In my mid-20’s, I began an amateur theatre group called ‘The Recovery Theatre & Arts Project.’ My goal with the group was to provide a safe haven in which anyone who considered themselves a survivor and who was also interested in creative expression could gather together, explore and share the journey. In an interview back in 1994, I explained that, in my opinion, being a ‘survivor’ is completely subjective... “When I say that this group is for artists in recovery, I mean people who are on the path toward active self-awareness. Survivors, to me, are people who identify themselves as such – whether a survivor of life, trauma, abuse, diseases of addiction, a car accident, self-esteem issues, divorce, illness, death of a loved one, a crime of some kind, rape, incest... Being a survivor involves working through something rather than letting fear of the experience hold you back or rather than letting the pain of the experience hold you down.” (from an interview with The Call Board, an Atlanta area performing arts publication, October 1994)
I had no formal training in the performing arts (other than being a musician throughout my school years) and although I studied social psychology in college I didn’t feel this particularly qualified me to begin such a group. What sparked the idea was that I saw the need, and I have always been very passionate about my belief that, in our society, most of us don’t tend to connect on a very deep level with one another. And my forte, being creative expression, simply became the spark.
Basically, the group met twice a month, and I organized a schedule based on the various people who chose to be involved at any given time. During one meeting, we would produce a play. Members of the group who wished to act, would rehearse for several months and then perform. Many members found this acting opportunity extremely cathartic. Other members, who did not wish to act, would request particular characters or storylines, and I would write the plays accordingly. Then, as spectators, these members would watch their story idea (often autobiographical) unfold. This too, was obviously very cathartic. And often quite intense. It also offered us all the opportunity to connect on a very deep and intimate level.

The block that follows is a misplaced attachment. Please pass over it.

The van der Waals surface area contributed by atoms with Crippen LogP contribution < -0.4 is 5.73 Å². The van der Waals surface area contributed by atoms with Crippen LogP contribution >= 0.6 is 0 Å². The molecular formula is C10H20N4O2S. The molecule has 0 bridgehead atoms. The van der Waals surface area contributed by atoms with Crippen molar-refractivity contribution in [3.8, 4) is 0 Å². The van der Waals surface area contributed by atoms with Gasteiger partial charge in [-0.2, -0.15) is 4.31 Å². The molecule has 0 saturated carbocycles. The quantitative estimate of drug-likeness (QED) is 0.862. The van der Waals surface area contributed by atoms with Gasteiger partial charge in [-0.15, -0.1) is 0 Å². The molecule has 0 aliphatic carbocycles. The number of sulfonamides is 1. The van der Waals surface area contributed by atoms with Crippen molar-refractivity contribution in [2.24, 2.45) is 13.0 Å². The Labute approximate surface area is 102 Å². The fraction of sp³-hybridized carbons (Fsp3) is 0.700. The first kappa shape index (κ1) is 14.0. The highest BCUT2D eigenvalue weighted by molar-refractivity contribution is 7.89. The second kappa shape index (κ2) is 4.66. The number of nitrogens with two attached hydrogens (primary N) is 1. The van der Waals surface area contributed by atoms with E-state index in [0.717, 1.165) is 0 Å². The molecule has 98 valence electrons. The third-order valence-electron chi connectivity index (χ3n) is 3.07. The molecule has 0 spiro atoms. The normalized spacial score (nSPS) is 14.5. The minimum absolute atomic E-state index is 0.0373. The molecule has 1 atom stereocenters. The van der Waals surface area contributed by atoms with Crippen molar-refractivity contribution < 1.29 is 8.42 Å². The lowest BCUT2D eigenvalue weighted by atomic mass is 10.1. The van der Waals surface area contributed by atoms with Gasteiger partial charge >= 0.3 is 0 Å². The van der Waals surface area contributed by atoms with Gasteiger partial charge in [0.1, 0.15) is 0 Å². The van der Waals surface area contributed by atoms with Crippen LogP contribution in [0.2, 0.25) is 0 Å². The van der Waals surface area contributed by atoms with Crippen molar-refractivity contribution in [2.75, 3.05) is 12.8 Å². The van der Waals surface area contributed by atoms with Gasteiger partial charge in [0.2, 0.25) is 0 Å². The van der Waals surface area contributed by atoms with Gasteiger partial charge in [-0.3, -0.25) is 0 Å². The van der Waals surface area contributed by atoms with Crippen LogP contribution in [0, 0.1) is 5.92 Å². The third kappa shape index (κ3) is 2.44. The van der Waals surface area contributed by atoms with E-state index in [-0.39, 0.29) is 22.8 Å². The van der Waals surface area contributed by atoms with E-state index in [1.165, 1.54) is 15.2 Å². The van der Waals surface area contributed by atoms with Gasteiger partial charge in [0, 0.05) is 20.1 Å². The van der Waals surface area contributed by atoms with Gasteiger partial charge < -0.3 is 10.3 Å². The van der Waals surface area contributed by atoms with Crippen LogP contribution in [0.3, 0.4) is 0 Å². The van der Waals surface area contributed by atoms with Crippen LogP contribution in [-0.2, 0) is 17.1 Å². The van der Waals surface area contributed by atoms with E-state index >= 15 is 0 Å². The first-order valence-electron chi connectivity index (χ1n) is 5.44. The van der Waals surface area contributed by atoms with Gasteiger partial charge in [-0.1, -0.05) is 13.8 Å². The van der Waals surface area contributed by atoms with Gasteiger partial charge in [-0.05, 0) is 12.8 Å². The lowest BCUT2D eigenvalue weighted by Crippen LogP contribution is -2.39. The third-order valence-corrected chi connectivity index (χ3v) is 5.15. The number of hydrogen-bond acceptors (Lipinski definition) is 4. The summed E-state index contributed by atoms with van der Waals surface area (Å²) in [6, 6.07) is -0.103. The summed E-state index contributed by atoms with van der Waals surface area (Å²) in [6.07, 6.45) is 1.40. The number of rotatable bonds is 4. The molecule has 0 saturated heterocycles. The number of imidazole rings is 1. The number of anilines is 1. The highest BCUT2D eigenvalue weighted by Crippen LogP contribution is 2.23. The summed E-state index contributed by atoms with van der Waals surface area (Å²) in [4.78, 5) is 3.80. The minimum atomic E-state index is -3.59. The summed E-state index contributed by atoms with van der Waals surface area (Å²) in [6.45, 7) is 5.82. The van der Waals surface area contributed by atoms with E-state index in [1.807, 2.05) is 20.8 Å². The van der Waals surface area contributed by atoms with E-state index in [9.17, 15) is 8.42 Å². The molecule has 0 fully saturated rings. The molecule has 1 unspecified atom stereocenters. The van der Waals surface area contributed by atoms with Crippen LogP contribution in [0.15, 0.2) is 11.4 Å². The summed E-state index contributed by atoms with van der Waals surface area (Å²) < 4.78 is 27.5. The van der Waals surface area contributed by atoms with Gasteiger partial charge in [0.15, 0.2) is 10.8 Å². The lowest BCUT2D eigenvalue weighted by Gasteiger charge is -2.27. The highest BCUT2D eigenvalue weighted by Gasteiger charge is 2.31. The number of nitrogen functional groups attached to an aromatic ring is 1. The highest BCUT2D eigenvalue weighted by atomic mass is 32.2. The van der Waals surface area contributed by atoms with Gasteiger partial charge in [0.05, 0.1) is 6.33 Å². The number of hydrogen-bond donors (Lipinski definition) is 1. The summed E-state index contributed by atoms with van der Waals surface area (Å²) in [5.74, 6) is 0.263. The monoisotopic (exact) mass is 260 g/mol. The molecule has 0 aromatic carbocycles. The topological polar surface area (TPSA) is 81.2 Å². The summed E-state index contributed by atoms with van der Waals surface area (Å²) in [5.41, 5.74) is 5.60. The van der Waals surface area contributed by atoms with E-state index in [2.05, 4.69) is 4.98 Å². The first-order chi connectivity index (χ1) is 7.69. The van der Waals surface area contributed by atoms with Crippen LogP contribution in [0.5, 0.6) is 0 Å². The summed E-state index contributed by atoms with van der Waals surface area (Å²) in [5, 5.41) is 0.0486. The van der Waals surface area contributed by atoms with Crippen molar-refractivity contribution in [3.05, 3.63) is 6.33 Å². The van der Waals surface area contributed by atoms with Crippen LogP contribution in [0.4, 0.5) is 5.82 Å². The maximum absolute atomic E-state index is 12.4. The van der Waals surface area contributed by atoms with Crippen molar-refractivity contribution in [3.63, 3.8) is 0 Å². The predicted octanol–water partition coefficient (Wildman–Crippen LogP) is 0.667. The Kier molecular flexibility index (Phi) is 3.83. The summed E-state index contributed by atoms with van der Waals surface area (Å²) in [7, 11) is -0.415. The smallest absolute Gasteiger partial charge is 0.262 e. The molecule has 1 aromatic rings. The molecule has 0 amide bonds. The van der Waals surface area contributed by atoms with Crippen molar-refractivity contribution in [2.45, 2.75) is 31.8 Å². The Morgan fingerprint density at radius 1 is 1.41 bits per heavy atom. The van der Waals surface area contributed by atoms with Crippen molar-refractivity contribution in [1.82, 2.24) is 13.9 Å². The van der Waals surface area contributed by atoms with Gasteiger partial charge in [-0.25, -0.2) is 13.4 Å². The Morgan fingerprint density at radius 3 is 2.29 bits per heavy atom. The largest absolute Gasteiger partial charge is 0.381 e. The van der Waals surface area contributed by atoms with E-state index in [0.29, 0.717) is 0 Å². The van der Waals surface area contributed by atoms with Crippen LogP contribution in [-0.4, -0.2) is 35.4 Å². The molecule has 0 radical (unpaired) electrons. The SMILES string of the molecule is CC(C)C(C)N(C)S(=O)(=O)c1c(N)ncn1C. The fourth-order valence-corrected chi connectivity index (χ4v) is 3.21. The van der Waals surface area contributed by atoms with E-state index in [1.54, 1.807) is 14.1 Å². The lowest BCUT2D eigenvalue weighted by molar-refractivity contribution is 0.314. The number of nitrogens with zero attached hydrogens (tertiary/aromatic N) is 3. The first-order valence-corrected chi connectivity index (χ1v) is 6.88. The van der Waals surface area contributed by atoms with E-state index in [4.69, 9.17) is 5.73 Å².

After such a performance, one of our members would lead a discussion. This too could become quite intense, and we navigated the issues with love, honesty and gentleness: I always took it quite seriously never to leave someone emotionally charged without addressing it. If the performance had been on the lighter side, we sometimes indulged in creative acting games, so that the audience could become more completely involved in the process.
At other meetings, we would open the space as an art gallery, so that everyone who wished to participate could bring in their chosen works and share. They were encouraged to tell stories about their artwork, and if they desired, receive support and sometimes feedback. I remember an interaction with a woman who long before had been raped, and had secretly painted canvas after canvas in the years after that experience as she processed the pain and shame. She had kept the works under her bed, showing no one, not even her current husband. When she dusted a few off and shared them, it was nothing less than a turning point in her life. She allowed us to witness her experience as well as the creative tools she used to survive. As I further mentioned in the interview, “...The Project allows us to focus on the creative facets we’ve never had a chance to explore; validation of our traumas and celebration of our gifts that have made it through.”
At other meetings, I brought in an artist from the community to lead a group activity. I vividly recall one evening in which a performer introduced us to contact-dancing, which offers people an immediate sense of interconnection and mutual support and an exploration of trust and self esteem. Another meeting involved a drumming session, a fun way to indulge in playing musically within a group... an incredible way to sense that underlying pulse of life.
The Recovery Theatre & Arts Project (RTAP) lasted for two amazing years... It is one of my goals to revive it once again. The main reason it did not continue was because, as I’ve often found in my own experience, there are limited resources and support for creative projects within our culture today. This is not only quite frustrating and often deeply saddening; it’s also a waste of potential. Those who are creative long to share it, whether in an open way or in a more private way, and the sharing provides a deep sense of fulfillment and as I’ve mentioned, a deep means of connection. In my opinion, this has broad implications for our society, on many levels. I encourage you to message or email me with your thoughts on this important topic. And of course, I’ll certainly get the word out when I start up RTAP once again. I do believe that someday, and relatively soon, our society will begin to re-awaken an understanding of just how vital it is to support this facet of ourselves. It will be interesting and exciting to see how that unfolds.
I have written other stage plays, and I have dabbled with the concept of calling some of them ‘Skeleton Plays.’ This refers to the idea that the works are in fact complete, but as the writer I invite the director and actors to add to or adapt the piece as they like. This obviously lends itself to a great deal of customization of the work given the particular performers and audience. That the players thus interact with me (the writer), through time and space, makes me giddy. To me, that’s true art indeed.